The weather has turned hot, and the summer rains have made almost-daily appearances for weeks now.
This, to no one’s surprise, is mosquito season.
And mosquito season brings with it an increased risk of mosquito-borne diseases such as West Nile virus.
The virus in many cases is contracted without the victim showing any symptoms. But in some cases, it can be debilitating or even fatal.
Local officials across south Louisiana either spray chemicals in an attempt to lessen the population of mosquitoes or hire companies to do it for them.
“We operate all year, but we are more active now due to the higher population of mosquitoes that come with the summer season,” said Steve Pavlovich with Mosquito Control Services. “We use several devices that help us monitor where mosquitoes are growing and which type of mosquitoes those are.”
And state officials try to monitor the cases of West Nile that might appear at hospitals. The problem is that so few people who get it even know they have it, so they never seek treatment.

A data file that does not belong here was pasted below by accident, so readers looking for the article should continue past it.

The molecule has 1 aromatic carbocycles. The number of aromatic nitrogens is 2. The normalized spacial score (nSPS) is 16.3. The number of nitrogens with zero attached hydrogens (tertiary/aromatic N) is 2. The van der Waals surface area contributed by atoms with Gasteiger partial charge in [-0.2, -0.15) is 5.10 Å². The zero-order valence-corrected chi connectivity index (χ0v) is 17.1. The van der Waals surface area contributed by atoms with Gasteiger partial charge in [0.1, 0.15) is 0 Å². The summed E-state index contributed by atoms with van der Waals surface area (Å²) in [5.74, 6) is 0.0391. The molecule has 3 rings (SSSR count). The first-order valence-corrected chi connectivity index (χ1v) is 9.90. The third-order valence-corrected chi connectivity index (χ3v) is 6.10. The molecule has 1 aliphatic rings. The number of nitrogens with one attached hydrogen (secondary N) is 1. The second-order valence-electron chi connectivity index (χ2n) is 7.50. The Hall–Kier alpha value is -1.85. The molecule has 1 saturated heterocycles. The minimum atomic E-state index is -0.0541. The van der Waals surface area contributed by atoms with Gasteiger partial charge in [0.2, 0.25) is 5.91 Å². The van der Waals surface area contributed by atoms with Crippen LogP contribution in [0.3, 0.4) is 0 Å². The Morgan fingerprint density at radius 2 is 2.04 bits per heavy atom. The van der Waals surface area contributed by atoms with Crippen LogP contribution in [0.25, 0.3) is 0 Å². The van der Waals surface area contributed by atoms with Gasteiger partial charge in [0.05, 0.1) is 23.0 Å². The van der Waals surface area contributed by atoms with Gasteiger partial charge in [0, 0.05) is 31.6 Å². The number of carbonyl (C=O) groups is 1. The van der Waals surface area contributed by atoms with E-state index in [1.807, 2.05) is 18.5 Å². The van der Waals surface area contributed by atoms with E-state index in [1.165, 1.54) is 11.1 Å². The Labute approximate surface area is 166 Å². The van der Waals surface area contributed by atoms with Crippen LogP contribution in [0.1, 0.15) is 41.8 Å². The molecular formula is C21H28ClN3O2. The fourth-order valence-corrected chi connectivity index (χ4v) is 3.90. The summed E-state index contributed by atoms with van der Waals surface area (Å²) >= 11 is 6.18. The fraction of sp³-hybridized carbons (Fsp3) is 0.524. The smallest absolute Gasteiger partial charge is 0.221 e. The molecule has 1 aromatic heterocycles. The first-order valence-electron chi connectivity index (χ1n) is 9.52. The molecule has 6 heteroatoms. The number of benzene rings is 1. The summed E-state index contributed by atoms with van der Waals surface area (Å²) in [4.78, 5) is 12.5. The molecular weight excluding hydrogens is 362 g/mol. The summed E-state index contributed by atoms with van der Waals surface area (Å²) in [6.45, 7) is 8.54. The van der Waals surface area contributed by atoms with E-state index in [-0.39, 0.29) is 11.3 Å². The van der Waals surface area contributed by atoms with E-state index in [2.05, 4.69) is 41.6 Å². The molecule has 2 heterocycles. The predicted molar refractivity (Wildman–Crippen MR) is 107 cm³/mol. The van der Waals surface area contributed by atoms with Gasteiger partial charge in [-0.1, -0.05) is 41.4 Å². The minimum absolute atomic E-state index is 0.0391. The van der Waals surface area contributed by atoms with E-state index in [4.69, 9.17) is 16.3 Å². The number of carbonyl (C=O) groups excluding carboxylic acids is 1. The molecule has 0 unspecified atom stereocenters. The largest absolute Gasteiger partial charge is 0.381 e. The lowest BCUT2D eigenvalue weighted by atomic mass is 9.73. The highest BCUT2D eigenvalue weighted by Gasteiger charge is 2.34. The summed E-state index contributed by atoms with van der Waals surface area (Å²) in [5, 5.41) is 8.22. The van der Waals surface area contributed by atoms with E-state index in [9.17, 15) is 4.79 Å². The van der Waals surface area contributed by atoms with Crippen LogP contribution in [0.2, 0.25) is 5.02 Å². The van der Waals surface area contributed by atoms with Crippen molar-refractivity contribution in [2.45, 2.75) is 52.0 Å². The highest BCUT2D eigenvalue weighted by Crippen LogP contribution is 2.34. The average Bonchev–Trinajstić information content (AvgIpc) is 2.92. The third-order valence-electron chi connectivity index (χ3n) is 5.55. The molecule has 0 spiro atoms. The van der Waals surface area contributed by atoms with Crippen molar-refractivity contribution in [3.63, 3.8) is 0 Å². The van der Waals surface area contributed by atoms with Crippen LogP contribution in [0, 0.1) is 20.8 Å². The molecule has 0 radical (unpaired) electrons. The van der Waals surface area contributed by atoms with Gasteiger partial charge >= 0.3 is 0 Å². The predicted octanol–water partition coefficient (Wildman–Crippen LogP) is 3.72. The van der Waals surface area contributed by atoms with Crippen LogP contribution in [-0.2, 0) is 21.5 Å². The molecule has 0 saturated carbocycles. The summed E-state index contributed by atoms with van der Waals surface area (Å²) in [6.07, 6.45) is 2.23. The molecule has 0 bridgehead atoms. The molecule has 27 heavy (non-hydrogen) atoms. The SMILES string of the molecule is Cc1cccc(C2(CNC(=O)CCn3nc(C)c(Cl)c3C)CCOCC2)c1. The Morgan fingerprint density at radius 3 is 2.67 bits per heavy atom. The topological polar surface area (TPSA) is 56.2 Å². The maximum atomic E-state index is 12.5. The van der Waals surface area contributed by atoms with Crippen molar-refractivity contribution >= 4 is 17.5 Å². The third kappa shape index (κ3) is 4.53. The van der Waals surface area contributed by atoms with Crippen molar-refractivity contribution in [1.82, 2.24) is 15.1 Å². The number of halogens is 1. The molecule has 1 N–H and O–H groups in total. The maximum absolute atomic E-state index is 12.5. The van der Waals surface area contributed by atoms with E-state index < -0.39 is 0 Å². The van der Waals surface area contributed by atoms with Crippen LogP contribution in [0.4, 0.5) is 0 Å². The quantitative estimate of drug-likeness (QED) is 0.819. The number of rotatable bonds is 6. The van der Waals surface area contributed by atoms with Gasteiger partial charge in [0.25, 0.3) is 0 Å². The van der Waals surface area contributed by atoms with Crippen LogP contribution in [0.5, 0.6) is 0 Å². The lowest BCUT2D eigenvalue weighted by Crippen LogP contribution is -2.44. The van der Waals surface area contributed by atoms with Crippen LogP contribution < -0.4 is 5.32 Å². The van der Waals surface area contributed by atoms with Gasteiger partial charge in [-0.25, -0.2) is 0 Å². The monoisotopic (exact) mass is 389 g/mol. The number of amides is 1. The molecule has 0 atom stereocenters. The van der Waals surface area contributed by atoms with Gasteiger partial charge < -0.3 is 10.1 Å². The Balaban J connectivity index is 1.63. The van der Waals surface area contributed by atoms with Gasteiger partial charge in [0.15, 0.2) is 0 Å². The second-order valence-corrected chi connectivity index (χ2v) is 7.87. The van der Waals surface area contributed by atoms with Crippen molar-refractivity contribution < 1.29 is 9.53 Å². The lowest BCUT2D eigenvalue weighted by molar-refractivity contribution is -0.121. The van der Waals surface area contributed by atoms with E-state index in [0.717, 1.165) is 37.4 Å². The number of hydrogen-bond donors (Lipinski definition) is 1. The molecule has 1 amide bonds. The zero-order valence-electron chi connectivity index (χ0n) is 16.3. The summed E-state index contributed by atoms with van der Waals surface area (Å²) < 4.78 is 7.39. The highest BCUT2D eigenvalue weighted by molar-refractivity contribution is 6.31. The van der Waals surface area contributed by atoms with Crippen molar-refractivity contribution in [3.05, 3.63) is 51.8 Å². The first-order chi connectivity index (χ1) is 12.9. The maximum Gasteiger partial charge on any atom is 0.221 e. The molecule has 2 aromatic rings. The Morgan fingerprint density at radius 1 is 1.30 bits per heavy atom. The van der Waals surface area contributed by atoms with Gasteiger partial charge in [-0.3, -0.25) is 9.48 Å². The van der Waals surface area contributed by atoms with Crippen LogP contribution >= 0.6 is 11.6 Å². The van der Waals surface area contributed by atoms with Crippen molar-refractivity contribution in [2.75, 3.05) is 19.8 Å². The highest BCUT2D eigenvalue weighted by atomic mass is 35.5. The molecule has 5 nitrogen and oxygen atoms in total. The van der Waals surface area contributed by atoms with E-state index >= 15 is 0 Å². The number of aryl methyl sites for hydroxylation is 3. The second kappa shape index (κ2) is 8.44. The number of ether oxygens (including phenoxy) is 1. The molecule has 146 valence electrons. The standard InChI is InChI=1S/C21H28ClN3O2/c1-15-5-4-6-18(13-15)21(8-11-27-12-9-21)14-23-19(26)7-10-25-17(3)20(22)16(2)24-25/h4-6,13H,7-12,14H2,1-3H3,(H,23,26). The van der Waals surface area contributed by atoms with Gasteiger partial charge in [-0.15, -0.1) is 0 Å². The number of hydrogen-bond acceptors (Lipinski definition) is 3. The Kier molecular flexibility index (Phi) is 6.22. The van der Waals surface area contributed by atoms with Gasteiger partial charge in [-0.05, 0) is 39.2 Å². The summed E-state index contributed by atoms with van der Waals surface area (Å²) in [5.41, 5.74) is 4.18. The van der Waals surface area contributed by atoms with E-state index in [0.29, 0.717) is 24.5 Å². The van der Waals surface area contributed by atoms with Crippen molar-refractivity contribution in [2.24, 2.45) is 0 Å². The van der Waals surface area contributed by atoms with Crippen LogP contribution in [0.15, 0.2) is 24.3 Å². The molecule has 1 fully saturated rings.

Those are understandable large-scale approaches to the problem, but they might not keep you from getting West Nile or from suffering severe effects from it.
What can help keep you safe are some common sense actions you can take in and around your home and at work. These are from the Centers for Disease Control and Prevention.
First, rid your yard of any items that might catch and hold water – tires, appliances, old pots or furniture. That is where mosquitoes tend to breed. Not only will this lead to fewer mosquitoes around your house, it will also remove potential eyesores.
If you have to be outside, try to limit your outdoors activity during dawn and dusk, the times when mosquitoes are most active.
Use insect repellent that contains DEET.
Wear long-sleeve shirts and pants when outside.
If you experience symptoms such as high fever, severe headache, stiff neck or disorientation, go to a doctor or hospital.
We all know the aggravation and discomfort the swarming mosquitoes can bring us this time of year. And we also know the threat they can pose since the spread of West Nile began.
What too many of us don’t do is account for the threat and take steps to keep ourselves safe.
Be one of the smart folks who understand the danger and protect themselves from it.
Editorials represent the opinion of the newspaper, not of any individual.